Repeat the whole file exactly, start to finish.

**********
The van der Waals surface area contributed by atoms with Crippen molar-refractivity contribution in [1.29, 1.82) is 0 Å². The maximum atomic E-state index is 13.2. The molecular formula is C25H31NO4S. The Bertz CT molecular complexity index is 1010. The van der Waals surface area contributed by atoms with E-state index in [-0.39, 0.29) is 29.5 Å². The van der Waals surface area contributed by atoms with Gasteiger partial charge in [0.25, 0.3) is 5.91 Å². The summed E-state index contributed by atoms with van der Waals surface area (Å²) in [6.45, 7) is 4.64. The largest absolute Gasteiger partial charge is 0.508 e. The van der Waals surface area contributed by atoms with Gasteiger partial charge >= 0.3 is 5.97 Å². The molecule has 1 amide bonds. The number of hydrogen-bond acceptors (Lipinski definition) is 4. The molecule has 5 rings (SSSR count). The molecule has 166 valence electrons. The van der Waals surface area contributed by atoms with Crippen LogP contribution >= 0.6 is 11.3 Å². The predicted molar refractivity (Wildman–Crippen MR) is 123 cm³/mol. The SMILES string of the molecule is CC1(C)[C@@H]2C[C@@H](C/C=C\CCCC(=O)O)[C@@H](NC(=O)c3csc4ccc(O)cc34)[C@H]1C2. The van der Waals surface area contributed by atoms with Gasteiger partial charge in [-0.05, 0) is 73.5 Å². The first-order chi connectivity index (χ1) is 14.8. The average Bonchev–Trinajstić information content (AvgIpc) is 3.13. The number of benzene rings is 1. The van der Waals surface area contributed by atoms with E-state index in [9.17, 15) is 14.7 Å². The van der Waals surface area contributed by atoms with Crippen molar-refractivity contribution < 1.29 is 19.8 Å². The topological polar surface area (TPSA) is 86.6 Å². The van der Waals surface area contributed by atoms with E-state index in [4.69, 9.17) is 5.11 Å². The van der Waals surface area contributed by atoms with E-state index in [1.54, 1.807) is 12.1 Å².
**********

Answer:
The van der Waals surface area contributed by atoms with Crippen molar-refractivity contribution in [1.29, 1.82) is 0 Å². The maximum atomic E-state index is 13.2. The molecular formula is C25H31NO4S. The Bertz CT molecular complexity index is 1010. The van der Waals surface area contributed by atoms with E-state index in [-0.39, 0.29) is 29.5 Å². The van der Waals surface area contributed by atoms with Gasteiger partial charge in [0.25, 0.3) is 5.91 Å². The summed E-state index contributed by atoms with van der Waals surface area (Å²) in [6.45, 7) is 4.64. The largest absolute Gasteiger partial charge is 0.508 e. The van der Waals surface area contributed by atoms with Gasteiger partial charge >= 0.3 is 5.97 Å². The molecule has 1 amide bonds. The number of hydrogen-bond acceptors (Lipinski definition) is 4. The molecule has 5 rings (SSSR count). The molecule has 166 valence electrons. The van der Waals surface area contributed by atoms with Crippen LogP contribution >= 0.6 is 11.3 Å². The predicted molar refractivity (Wildman–Crippen MR) is 123 cm³/mol. The SMILES string of the molecule is CC1(C)[C@@H]2C[C@@H](C/C=C\CCCC(=O)O)[C@@H](NC(=O)c3csc4ccc(O)cc34)[C@H]1C2. The van der Waals surface area contributed by atoms with Gasteiger partial charge in [-0.05, 0) is 73.5 Å². The first-order chi connectivity index (χ1) is 14.8. The average Bonchev–Trinajstić information content (AvgIpc) is 3.13. The number of benzene rings is 1. The van der Waals surface area contributed by atoms with E-state index in [9.17, 15) is 14.7 Å². The van der Waals surface area contributed by atoms with Crippen molar-refractivity contribution < 1.29 is 19.8 Å². The topological polar surface area (TPSA) is 86.6 Å². The van der Waals surface area contributed by atoms with E-state index in [4.69, 9.17) is 5.11 Å². The van der Waals surface area contributed by atoms with E-state index in [1.54, 1.807) is 12.1 Å².